[This is the first part of a two-part post analyzing the Draft Indian Telecommunication Bill, 2022. It is authored by Intisar Aslam, a second-year student at National University of Study and Research in Law, Ranchi. The second part can be found here]
Recently, the Ministry of Communications released the Draft Indian Telecommunications Bill, 2022 (“Draft Bill”), which seeks to bring sweeping reforms in the telecom sector of the country. The significance of the Bill has increased manifold due to its expansive nature and character, which seeks to include social media platforms and OTT communication services within the ambit of ‘telecommunication services.’ The Draft Bill aims to make up for the changing dynamics and advances in technology and telecom regulatory framework by consolidating the present archaic telecom legislations, namely, the Indian Telegraph Act, 1885; the Indian Wireless Telegraphy Act, 1833; and the Telegraph Wires (Unlawful) Possession Act, 1950. This article analyses the extensive powers granted to the government and its likelihood of misuse. It further argues how certain provisions are violative of the fundamental rights of individuals and lastly, the article discusses the unwarranted dissolution of powers of the Telecom Regulatory Authority of India.
Expanding the definition: Incorrect Application of ‘Same Service, Same Rules’
The definition of “telecommunication services” under Section 2(21) of the Draft Bill has been expanded to include Over-the-Top (OTT) Communication Services. This means that the OTT Services shall be treated on par with Telecom Service Providers (TSPs). However, to bring the TSPs and the OTT Applications on a level playing field is fallacious, as both are not synonymous with each other. OTT Applications do not have to comply with regulatory or network requirements, whereas the Telecom Service Providers (TSPs) are subjected to government-mandated obligations, and undergo the government-allocated spectrum auction under the license agreement. Furthermore, OTT Services require an internet service provider to function and operate. On the contrary, telecom operators do not require the same. Thus, there is no co-dependency between the two entities, and they are devoid of a common base to bring the claim of ensuring “fair and healthy competition” into practice.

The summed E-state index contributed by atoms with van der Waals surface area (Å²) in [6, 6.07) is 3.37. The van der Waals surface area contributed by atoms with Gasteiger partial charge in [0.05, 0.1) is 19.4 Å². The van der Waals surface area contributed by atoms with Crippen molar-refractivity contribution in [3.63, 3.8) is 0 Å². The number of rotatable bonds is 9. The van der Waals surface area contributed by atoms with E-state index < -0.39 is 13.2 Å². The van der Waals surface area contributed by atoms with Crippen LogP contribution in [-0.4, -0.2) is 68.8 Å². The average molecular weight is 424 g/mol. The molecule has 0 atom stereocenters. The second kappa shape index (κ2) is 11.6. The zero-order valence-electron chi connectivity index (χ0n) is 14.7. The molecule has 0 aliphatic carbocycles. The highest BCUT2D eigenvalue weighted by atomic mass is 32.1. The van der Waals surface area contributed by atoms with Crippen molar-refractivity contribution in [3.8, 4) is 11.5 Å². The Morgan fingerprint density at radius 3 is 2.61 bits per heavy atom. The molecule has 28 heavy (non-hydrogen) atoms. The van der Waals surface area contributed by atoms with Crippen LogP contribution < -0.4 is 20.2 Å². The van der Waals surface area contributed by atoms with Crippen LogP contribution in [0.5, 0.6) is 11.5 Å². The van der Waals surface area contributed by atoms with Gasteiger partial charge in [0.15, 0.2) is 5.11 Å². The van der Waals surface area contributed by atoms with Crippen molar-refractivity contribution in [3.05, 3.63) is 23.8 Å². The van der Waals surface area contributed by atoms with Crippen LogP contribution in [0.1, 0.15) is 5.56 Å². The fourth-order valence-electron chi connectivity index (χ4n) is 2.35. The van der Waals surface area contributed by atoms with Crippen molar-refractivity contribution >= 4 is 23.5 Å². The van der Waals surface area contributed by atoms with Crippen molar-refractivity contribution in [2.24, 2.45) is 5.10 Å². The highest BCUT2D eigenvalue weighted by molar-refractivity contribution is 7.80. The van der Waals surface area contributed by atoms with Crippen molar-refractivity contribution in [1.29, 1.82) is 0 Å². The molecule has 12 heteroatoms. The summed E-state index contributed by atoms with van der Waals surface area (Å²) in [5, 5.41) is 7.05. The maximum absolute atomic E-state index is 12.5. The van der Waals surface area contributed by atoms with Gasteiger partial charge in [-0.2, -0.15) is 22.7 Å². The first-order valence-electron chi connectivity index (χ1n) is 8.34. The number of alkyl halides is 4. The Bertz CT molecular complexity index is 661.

Provision for Internet Shutdown: Enabling or Whimsical?
It is for the first time that India has come up with a provision specifically dealing with the suspension of internet services. Section 24(2)(a) of the Draft Bill provides for the “interception, detention, and disclosure” of any message transmitted through any telecommunication services or telecommunication network due to reasons of “interest of the sovereignty, integrity or security of India, friendly relations with foreign states, public order, or preventing incitement to an offence.” Further, sub-clause (b) of the said section provides for the suspension of telecom services in such a scenario. These provisions give rise to several serious concerns concerning both the privacy of an individual, and the freedom of speech and expression.
Firstly, the terms “sovereignty, integrity and security” and “public order” have nowhere been defined in the Constitution or any legislation of India, leaving broad discretionary powers to the state. In a scenario where there is a possibility of harm to the political interest of the government, it may order the suspension of internet services on the pretext of curbing misinformation and maintaining public order. This fact gives legal recognition to more frequent Internet shutdowns in various parts of the country, especially Jammu and Kashmir. In the case of Anuradha Bhasin v. Union of India, the Supreme Court held that an internet shutdown should only occur when it is absolutely necessary, while adhering to the test of proportionality. Thus, this provision attempts to restrict the right to freedom of speech, expression, and information of Indian citizens under Article 19(1)(a) of the Indian Constitution.
To curb the misuse of such provisions, an independent committee must be set up to oversee the state action of suspending internet services. It must be headed by a retired judge of any High Court or Supreme Court along with other members. The reason for such a composition is that this will ensure a transparent and impartial decision by the appointed committee. Further, these officials shall have expert knowledge in the field of law and in interpreting such vague terms. It will also help in ascertaining whether any emergency existed to realize the need for the suspension of internet services. Lastly, to give legal backing, a provision for setting up such a committee should be introduced in the Draft Bill.